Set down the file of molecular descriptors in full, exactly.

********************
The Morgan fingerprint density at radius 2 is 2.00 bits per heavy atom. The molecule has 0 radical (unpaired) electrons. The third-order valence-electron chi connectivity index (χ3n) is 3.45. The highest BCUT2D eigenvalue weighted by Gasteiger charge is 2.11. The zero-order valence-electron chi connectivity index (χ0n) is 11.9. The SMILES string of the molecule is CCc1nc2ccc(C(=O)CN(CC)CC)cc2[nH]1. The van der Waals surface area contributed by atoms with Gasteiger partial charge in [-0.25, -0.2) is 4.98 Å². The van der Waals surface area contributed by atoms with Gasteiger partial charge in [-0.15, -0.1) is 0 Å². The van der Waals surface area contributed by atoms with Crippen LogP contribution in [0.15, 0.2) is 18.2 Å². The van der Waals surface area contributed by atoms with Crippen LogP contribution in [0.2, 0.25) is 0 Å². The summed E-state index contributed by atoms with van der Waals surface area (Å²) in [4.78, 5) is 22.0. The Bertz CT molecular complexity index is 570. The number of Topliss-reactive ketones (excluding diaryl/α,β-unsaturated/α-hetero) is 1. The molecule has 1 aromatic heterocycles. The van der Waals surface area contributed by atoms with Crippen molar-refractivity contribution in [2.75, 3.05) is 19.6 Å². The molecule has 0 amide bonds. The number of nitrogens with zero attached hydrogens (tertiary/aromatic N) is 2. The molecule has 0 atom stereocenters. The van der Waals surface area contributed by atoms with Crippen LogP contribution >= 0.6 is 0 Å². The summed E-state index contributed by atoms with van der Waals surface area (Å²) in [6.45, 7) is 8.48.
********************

The Morgan fingerprint density at radius 2 is 2.00 bits per heavy atom. The molecule has 0 radical (unpaired) electrons. The third-order valence-electron chi connectivity index (χ3n) is 3.45. The highest BCUT2D eigenvalue weighted by Gasteiger charge is 2.11. The zero-order valence-electron chi connectivity index (χ0n) is 11.9. The SMILES string of the molecule is CCc1nc2ccc(C(=O)CN(CC)CC)cc2[nH]1. The van der Waals surface area contributed by atoms with Gasteiger partial charge in [-0.25, -0.2) is 4.98 Å². The van der Waals surface area contributed by atoms with Gasteiger partial charge in [-0.15, -0.1) is 0 Å². The van der Waals surface area contributed by atoms with Crippen LogP contribution in [0.15, 0.2) is 18.2 Å². The van der Waals surface area contributed by atoms with Crippen LogP contribution in [0.2, 0.25) is 0 Å². The summed E-state index contributed by atoms with van der Waals surface area (Å²) in [4.78, 5) is 22.0. The Bertz CT molecular complexity index is 570. The number of Topliss-reactive ketones (excluding diaryl/α,β-unsaturated/α-hetero) is 1. The molecule has 1 aromatic heterocycles. The van der Waals surface area contributed by atoms with Crippen molar-refractivity contribution in [2.75, 3.05) is 19.6 Å². The molecule has 0 amide bonds. The number of nitrogens with zero attached hydrogens (tertiary/aromatic N) is 2. The molecule has 0 atom stereocenters. The van der Waals surface area contributed by atoms with Crippen LogP contribution >= 0.6 is 0 Å². The summed E-state index contributed by atoms with van der Waals surface area (Å²) in [6.45, 7) is 8.48.